As events coordinator and etiquette guru (as I have been described by the media), I have a few pet hates, when it comes to guests attending weddings, events, or alternative celebrations, planned by The Aleit Group.
Before I continue, I must add, I luuuurv eating with my hands. Don’t know if this comes from my childhood years in the land of curry, Durban, or if it is just part of this country boy, that grew up in a small town, Worcester, in the heart of the Boland.
Yet, there are rules when being a guest
I list just a few, to ensure that you are geared up and well informed as a guest – with regards to good behaviour.
Dress the part!
Check the dress code on the invite. Black tie means black tie. A crisp white shirt, a bow tie, a proper tuxedo (yet you can come away with just a normal fitted skinny suit), and shiny black shoes. White socks are a sin. Just a foot note.
Arrival at the event
On arrival, be kind to staff, ask the correct questions, and be timely. It is a known fact that clicks are formed with the guests arriving early. Should you arrive late, you may struggle to fit in into a certain niche crowd immediately. Also, do not be too early. No more than half an hour before the time stipulated on the invitation. It is disrespectful towards the host, and the events planner.
You as invited guest, have a responsibility to be polite, chatty and endearing. You need to have engaging conversation with the person next to you. You need to show that you are enjoying the event. You need to spend at least a few minutes with the host(s), without distracting them from their other errands, and their obligations towards other guests.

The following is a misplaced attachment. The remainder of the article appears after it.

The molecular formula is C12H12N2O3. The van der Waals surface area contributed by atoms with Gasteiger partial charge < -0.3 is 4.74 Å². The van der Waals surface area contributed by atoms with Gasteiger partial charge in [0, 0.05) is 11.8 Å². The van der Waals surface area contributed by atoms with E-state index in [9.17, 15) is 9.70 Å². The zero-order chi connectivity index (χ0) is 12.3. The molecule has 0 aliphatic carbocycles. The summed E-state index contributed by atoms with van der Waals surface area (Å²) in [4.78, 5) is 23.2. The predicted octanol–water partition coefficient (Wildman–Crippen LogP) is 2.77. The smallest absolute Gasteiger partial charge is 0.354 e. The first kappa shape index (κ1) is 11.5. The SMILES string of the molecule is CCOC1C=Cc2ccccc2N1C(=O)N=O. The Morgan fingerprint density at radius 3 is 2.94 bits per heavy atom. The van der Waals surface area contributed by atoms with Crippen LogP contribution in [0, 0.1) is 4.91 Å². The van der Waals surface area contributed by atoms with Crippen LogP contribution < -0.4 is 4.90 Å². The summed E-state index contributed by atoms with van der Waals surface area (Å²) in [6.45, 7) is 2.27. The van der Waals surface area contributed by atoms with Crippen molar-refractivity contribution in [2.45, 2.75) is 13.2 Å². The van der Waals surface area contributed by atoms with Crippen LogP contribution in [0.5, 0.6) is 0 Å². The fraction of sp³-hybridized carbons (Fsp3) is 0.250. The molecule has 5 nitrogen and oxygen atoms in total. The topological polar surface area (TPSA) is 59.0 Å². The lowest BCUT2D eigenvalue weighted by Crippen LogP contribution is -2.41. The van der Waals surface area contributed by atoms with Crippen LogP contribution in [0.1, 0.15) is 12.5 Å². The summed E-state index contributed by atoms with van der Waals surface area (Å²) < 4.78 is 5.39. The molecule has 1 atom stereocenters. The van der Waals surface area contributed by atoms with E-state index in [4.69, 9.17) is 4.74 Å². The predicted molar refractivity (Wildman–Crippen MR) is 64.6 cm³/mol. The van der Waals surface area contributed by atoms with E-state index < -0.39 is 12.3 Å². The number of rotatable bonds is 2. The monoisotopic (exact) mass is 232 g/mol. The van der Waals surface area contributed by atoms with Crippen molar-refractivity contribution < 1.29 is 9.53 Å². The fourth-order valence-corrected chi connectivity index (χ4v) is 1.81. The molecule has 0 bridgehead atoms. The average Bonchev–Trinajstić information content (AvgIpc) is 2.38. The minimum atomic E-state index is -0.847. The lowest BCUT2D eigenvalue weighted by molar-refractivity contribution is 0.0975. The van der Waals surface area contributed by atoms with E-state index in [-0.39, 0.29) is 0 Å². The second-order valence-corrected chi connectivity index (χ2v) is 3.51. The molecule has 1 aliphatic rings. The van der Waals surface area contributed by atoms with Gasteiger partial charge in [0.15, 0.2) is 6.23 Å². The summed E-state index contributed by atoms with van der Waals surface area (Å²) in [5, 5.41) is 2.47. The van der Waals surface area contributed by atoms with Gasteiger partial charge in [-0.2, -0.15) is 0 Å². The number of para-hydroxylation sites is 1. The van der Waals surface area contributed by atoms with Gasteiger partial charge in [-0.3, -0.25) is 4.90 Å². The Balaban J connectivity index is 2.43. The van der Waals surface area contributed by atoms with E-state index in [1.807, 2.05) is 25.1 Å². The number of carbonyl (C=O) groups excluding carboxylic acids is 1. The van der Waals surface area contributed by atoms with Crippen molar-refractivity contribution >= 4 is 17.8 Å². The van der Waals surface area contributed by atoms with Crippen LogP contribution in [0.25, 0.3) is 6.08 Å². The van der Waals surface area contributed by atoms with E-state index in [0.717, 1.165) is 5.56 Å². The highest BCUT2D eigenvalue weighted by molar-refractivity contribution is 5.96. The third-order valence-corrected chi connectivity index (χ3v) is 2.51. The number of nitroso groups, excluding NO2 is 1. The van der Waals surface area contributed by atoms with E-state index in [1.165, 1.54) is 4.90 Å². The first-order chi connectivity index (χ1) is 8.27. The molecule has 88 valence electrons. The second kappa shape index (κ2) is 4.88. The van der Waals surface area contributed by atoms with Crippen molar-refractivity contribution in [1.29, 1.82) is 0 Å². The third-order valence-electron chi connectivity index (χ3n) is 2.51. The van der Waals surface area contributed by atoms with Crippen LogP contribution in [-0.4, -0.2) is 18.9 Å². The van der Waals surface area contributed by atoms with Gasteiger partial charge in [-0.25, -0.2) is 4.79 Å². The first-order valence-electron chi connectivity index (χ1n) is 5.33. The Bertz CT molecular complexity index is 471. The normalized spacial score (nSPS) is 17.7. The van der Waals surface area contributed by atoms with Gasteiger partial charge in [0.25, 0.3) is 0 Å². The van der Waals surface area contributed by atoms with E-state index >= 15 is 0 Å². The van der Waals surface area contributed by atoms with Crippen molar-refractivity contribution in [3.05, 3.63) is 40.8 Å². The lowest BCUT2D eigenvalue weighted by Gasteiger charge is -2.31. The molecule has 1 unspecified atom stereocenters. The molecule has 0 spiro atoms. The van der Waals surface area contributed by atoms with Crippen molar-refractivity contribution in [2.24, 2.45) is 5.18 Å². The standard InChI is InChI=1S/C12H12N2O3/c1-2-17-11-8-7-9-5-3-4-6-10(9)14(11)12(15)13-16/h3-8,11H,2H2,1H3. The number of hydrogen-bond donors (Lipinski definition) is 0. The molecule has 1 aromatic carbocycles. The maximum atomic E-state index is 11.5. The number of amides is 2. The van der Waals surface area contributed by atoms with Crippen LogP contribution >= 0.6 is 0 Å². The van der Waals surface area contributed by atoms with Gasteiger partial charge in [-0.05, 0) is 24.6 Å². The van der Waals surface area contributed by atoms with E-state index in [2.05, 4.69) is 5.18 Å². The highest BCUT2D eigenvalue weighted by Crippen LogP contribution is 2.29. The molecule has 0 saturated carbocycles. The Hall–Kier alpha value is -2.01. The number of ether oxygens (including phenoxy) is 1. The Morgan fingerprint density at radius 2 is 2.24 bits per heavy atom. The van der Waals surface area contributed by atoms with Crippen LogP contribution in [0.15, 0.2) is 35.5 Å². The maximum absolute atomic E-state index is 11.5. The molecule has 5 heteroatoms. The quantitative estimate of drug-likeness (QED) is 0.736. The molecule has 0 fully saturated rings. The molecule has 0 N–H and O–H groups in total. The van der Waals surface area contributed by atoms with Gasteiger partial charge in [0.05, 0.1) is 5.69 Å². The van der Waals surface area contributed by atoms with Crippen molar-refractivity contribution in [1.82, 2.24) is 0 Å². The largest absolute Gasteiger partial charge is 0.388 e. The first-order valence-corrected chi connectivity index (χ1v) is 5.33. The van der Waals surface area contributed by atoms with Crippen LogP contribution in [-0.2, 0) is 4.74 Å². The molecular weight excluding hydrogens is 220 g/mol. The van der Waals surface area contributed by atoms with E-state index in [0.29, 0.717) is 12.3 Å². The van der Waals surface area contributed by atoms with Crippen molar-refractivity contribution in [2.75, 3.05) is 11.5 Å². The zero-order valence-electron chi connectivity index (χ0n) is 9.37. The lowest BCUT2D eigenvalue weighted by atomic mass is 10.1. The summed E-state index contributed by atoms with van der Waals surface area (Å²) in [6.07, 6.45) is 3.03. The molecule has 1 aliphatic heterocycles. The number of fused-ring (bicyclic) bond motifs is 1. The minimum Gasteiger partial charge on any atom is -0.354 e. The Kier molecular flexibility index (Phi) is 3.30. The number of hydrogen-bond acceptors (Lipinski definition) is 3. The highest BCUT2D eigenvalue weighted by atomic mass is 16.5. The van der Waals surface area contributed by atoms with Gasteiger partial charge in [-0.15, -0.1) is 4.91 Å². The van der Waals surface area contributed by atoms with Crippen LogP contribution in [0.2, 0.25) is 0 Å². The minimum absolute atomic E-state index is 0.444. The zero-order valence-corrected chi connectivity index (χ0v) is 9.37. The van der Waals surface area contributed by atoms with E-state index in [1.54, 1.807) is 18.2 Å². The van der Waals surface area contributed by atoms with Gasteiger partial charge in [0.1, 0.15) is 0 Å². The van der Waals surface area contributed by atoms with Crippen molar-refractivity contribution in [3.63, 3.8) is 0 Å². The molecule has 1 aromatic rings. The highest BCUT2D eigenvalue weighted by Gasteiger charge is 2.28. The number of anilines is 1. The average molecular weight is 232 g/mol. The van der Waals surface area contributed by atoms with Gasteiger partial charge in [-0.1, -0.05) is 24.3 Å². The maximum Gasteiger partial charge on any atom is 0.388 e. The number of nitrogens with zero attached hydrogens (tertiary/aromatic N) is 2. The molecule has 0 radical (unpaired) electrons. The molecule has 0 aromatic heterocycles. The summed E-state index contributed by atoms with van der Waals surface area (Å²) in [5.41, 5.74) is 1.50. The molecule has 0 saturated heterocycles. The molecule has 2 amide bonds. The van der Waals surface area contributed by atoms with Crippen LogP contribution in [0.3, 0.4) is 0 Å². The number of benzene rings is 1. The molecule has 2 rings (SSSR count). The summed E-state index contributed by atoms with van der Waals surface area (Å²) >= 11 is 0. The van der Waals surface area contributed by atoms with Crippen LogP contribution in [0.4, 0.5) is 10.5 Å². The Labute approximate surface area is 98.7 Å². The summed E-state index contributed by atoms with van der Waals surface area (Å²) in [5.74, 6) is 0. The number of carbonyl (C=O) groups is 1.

Dining at an event
And when canapé’s are served: Hold your bubbly or wine glass at the stem. Nothing worse than the evidence of canapé ingredients showcasing on the convex section of your glass. Politely ask for top ups when needed, and do not be like the old lady, putting her inner hand, horizontally on top of the glass, to make the waiter aware, that she does not wish to have more of the MCC or the Sauvignon Blanc. Just politely decline, without the hand action.
And then the food arrives: Do not be that one that double dip. Duck springrolls with a plum Hoisin sauce is great. The first dip leads to perfection. Yet, it is unacceptable to bite after your first dip, and then to re-dip, to have more of the Oriental experience. Just not polite at all, and unhygienic, to say the least.
More to follow on this subject.
Just go out there, and be a good guest …
Share your experiences at events below on the comment section.